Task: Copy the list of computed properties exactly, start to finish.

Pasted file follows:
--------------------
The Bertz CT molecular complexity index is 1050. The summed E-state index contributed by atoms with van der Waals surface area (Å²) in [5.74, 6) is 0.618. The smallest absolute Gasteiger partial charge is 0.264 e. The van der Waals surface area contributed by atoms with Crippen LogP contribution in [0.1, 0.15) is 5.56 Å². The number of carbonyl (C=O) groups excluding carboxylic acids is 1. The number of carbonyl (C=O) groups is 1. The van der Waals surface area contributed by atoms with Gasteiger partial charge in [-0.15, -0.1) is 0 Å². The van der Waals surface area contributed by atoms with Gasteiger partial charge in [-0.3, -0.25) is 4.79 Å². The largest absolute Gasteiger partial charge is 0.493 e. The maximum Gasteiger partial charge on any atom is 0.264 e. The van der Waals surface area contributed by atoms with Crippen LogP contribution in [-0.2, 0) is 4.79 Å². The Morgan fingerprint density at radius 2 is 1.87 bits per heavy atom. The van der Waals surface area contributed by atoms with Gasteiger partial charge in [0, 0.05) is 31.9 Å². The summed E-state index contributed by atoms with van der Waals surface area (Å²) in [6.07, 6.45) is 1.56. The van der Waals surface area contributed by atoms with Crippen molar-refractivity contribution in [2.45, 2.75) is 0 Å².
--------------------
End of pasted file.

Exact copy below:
The Bertz CT molecular complexity index is 1050. The summed E-state index contributed by atoms with van der Waals surface area (Å²) in [5.74, 6) is 0.618. The smallest absolute Gasteiger partial charge is 0.264 e. The van der Waals surface area contributed by atoms with Crippen LogP contribution in [0.1, 0.15) is 5.56 Å². The number of carbonyl (C=O) groups excluding carboxylic acids is 1. The number of carbonyl (C=O) groups is 1. The van der Waals surface area contributed by atoms with Gasteiger partial charge in [-0.15, -0.1) is 0 Å². The van der Waals surface area contributed by atoms with Gasteiger partial charge in [-0.3, -0.25) is 4.79 Å². The largest absolute Gasteiger partial charge is 0.493 e. The maximum Gasteiger partial charge on any atom is 0.264 e. The van der Waals surface area contributed by atoms with Crippen LogP contribution in [-0.2, 0) is 4.79 Å². The Morgan fingerprint density at radius 2 is 1.87 bits per heavy atom. The van der Waals surface area contributed by atoms with Gasteiger partial charge in [0, 0.05) is 31.9 Å². The summed E-state index contributed by atoms with van der Waals surface area (Å²) in [6.07, 6.45) is 1.56. The van der Waals surface area contributed by atoms with Crippen molar-refractivity contribution in [2.45, 2.75) is 0 Å².